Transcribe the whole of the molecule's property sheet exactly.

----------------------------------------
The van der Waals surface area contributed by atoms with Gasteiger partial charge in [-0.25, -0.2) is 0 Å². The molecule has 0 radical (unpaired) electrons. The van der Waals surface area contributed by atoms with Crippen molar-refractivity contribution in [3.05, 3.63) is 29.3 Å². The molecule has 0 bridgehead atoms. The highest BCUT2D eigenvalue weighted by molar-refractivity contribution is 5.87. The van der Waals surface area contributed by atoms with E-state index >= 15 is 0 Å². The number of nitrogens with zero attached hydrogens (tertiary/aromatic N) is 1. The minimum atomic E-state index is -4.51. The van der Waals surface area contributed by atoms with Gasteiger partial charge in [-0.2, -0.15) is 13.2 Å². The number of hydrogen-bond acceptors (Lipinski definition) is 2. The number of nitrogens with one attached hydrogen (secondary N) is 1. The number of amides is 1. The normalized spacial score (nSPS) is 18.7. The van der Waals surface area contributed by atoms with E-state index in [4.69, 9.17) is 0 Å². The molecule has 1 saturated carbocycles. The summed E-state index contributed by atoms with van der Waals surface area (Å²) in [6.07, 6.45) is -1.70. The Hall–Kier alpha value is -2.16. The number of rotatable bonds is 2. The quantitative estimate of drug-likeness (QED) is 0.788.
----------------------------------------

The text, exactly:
The van der Waals surface area contributed by atoms with Gasteiger partial charge in [-0.25, -0.2) is 0 Å². The molecule has 0 radical (unpaired) electrons. The van der Waals surface area contributed by atoms with Crippen molar-refractivity contribution in [3.05, 3.63) is 29.3 Å². The molecule has 0 bridgehead atoms. The highest BCUT2D eigenvalue weighted by molar-refractivity contribution is 5.87. The van der Waals surface area contributed by atoms with E-state index >= 15 is 0 Å². The number of nitrogens with zero attached hydrogens (tertiary/aromatic N) is 1. The minimum atomic E-state index is -4.51. The van der Waals surface area contributed by atoms with Gasteiger partial charge in [-0.2, -0.15) is 13.2 Å². The number of hydrogen-bond acceptors (Lipinski definition) is 2. The number of nitrogens with one attached hydrogen (secondary N) is 1. The number of amides is 1. The normalized spacial score (nSPS) is 18.7. The van der Waals surface area contributed by atoms with E-state index in [4.69, 9.17) is 0 Å². The molecule has 1 saturated carbocycles. The summed E-state index contributed by atoms with van der Waals surface area (Å²) in [6.07, 6.45) is -1.70. The Hall–Kier alpha value is -2.16. The number of rotatable bonds is 2. The quantitative estimate of drug-likeness (QED) is 0.788.